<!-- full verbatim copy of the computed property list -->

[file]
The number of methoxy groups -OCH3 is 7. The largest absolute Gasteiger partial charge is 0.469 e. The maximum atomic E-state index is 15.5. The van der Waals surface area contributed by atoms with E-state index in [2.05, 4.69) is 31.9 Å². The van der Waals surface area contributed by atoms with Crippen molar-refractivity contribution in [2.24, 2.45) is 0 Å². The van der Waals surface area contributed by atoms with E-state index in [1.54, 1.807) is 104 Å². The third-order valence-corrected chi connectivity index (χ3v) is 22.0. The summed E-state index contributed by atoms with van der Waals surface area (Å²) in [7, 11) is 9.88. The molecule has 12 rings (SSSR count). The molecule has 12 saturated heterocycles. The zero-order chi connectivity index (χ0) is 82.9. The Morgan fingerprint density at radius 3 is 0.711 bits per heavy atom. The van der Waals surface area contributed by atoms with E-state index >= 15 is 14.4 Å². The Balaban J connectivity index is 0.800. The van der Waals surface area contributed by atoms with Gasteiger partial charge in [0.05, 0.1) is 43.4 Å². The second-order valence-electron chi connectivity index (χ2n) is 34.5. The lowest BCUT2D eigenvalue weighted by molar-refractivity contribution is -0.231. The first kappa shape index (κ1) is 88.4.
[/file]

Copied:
The number of methoxy groups -OCH3 is 7. The largest absolute Gasteiger partial charge is 0.469 e. The maximum atomic E-state index is 15.5. The van der Waals surface area contributed by atoms with E-state index in [2.05, 4.69) is 31.9 Å². The van der Waals surface area contributed by atoms with Crippen molar-refractivity contribution in [2.24, 2.45) is 0 Å². The van der Waals surface area contributed by atoms with E-state index in [1.54, 1.807) is 104 Å². The third-order valence-corrected chi connectivity index (χ3v) is 22.0. The summed E-state index contributed by atoms with van der Waals surface area (Å²) in [7, 11) is 9.88. The molecule has 12 rings (SSSR count). The molecule has 12 saturated heterocycles. The zero-order chi connectivity index (χ0) is 82.9. The Morgan fingerprint density at radius 3 is 0.711 bits per heavy atom. The van der Waals surface area contributed by atoms with E-state index >= 15 is 14.4 Å². The Balaban J connectivity index is 0.800. The van der Waals surface area contributed by atoms with Gasteiger partial charge in [0.05, 0.1) is 43.4 Å². The second-order valence-electron chi connectivity index (χ2n) is 34.5. The lowest BCUT2D eigenvalue weighted by molar-refractivity contribution is -0.231. The first kappa shape index (κ1) is 88.4.